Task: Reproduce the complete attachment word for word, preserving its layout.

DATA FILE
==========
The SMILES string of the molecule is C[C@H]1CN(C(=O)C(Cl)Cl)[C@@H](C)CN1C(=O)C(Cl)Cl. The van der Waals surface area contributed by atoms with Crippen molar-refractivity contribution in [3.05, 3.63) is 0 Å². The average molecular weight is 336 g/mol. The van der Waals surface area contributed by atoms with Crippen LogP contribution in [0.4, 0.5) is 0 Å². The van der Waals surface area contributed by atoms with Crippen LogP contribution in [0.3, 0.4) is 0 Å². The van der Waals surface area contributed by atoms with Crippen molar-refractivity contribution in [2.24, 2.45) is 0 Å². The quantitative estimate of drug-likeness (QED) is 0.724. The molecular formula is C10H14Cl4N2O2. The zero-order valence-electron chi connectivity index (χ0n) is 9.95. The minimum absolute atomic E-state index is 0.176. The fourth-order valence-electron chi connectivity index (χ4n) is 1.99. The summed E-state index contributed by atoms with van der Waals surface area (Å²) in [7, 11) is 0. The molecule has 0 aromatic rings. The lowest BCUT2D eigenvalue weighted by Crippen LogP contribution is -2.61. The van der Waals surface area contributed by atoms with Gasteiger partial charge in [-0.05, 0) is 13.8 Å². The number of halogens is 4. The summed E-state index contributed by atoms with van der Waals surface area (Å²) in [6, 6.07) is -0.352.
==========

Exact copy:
The SMILES string of the molecule is C[C@H]1CN(C(=O)C(Cl)Cl)[C@@H](C)CN1C(=O)C(Cl)Cl. The van der Waals surface area contributed by atoms with Crippen molar-refractivity contribution in [3.05, 3.63) is 0 Å². The average molecular weight is 336 g/mol. The van der Waals surface area contributed by atoms with Crippen LogP contribution in [0.4, 0.5) is 0 Å². The van der Waals surface area contributed by atoms with Crippen LogP contribution in [0.3, 0.4) is 0 Å². The van der Waals surface area contributed by atoms with Crippen molar-refractivity contribution in [2.24, 2.45) is 0 Å². The quantitative estimate of drug-likeness (QED) is 0.724. The molecular formula is C10H14Cl4N2O2. The zero-order valence-electron chi connectivity index (χ0n) is 9.95. The minimum absolute atomic E-state index is 0.176. The fourth-order valence-electron chi connectivity index (χ4n) is 1.99. The summed E-state index contributed by atoms with van der Waals surface area (Å²) in [7, 11) is 0. The molecule has 0 aromatic rings. The lowest BCUT2D eigenvalue weighted by Crippen LogP contribution is -2.61. The van der Waals surface area contributed by atoms with Gasteiger partial charge in [-0.05, 0) is 13.8 Å². The number of halogens is 4. The summed E-state index contributed by atoms with van der Waals surface area (Å²) in [6, 6.07) is -0.352.